Europe's long axis, from the Atlantic to the Eurasian interior, is a gradient of moisture. Increasingly, land reclaims sea, and a dry climate replaces a wet one. For Atlantic Europe, islands all, maritime climates are the norm, although trade winds and storm patterns often divide the land into a geography of wet windward and drier lee sides. For Eurasian Europe the maritime influences wedge out, narrowing dramatically beyond the Urals. The province's northern border traces the frozen arctic Ocean; its southern, the monsoon-blocking mountains of central Asia. The greater bulk of land, even where forested, is dry, subject to long cold winters and warm summers. Land and water compete primarily through muskegs, rivers, and thawing permafrost; winter snows are relatively light, and Siberian precipitation falls mostly in summer storms. Only in the Far East, where the summer Asian monsoon swings around the blocking mountains, does the continental climate collapse.
That leaves central Europe, a vast aurea mediocritas that sweeps from the Atlantic to the Urals. Its informing geoclimatic facts are the magnitude of its exposure to the Gulf Stream and the absence of intercepting mountains in its long-scoured continental shield. The one projects warm waters from the Caribbean into the North Atlantic, the other means that nothing blocks the prevailing westerlies from transferring that moisture and relative warmth inland in a climatic wedge. Large inland seas frame it north and south. The upshot is that central Europe boasts a temperate climate far north of expected latitudes, and a maritime presence far inland from the nominal shoreline. While seasons exist, there are no annually defined wet and dry periods; instead hot and cold epochs, wet and dry eras slowly fluctuate over the course of decades and centuries.
These provincial boundaries are porous, mobile, and often unstable over time. Northern and southern borders can change with the advance or recession of ice sheet and desert; the frontier between continental and maritime climates swings back and forth as high pressure moves east or west, as storm tracks veer north or south. Winds seep from one province to another. Exceptional times--years without summers, summers of endless rain, seasons crushed by drought--are as vital in shaping the character of a province as the norm. Moreover, if provincial borders divide, they also join; mountains and seas are corridors as well as barriers; select mediterranean flora, for example, have traversed across the southern rim of Europe from Anatolia to the Himalayas.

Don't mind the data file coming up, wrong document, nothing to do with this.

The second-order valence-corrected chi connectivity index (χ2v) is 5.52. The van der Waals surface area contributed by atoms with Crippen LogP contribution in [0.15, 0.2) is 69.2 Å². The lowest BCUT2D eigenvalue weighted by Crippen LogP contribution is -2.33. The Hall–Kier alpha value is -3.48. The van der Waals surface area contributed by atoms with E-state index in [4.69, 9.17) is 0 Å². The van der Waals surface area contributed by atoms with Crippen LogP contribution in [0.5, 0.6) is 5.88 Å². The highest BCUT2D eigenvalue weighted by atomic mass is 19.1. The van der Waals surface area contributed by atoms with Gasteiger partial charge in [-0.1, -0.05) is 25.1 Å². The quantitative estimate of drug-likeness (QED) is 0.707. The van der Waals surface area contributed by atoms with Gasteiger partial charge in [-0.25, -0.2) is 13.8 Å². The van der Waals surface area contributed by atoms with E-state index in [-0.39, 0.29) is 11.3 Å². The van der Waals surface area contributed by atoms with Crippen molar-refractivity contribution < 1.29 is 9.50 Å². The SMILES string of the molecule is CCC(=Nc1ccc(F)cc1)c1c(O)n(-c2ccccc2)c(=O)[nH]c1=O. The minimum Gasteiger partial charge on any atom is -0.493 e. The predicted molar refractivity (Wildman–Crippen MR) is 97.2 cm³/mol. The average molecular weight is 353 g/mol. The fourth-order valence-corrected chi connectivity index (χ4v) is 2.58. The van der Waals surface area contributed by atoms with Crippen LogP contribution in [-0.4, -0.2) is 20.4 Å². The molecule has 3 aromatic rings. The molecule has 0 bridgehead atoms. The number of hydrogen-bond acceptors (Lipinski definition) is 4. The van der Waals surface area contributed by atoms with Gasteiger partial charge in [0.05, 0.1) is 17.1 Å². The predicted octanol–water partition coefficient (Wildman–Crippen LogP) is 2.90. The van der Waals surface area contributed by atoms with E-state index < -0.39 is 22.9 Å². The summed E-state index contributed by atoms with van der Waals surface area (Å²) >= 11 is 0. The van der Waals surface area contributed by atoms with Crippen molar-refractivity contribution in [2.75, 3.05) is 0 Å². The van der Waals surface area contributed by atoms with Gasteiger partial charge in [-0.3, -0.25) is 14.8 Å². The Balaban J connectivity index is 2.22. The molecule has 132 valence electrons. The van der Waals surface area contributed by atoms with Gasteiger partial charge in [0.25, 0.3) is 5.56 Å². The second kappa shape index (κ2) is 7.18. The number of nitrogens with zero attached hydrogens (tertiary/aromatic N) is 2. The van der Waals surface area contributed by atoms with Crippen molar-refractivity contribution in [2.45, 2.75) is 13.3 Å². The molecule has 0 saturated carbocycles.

To this geographic figuration there is an uncanny symmetry. North and south, there is the complementarity of ice and sun, a gradient of temperature; east and west, of land and sea, a gradient of moisture. Central Europe rests at the plump axis of this rough diamond. Viewed one way it is a source, both intellectual and institutional, for European fire practices; the province that, more than others, has determined the means and ends of European fire. Viewed another way, it is a sink for European fire regimes, the burned-out core of a fire that has survived by propagating away. Undeniable, anomalous, powerful, that temperature center remains the unmoved mover of European fire.
NEW WORLDS FROM OLD: A BIOGEOGRAPHY OF EUROPEAN FIRE
Fuel, oxygen, heat--the indivisible trinity of fire. Life created the first two, and after the appearance of Homo, it wrested control over the third from the inorganic physics of lightning. The story of European fire is the story of how Europe's biota created those conditions, and how fire, once kindled, began to interact with the combustibles on which it fed.
Life did more through geologic time than passively raft on crustal cratons, pruned here by frost, there by desiccation, multiplied or obliterated by enfolding mountains. It helped create its own environment. Organisms lived amid other organisms, with the biosphere their primary substrate. But life also broke rock, intercepted water, absorbed and released gases, altered albedo, prompted and retarded erosion, and invented fire. The plants that created fuel also created oxygen and thus closed the Earth's fire triangle. The slow combustion of respiring organisms had its counterpart in the fast combustion of burning ecosystems. The informing conditions for both were identical: photosynthesizing plants.
A critical transition occurred between the mid-Cambrian and the mid-Devonian. Oxygen from phytoplankton and terrestrial plants filled the atmosphere to the point where carbon dioxide could combust, sedimentation removed sufficient quantities of carbon that might otherwise have bonded with the liberated gas, and plants colonized enough of continental landmasses to propagate free-burning fires.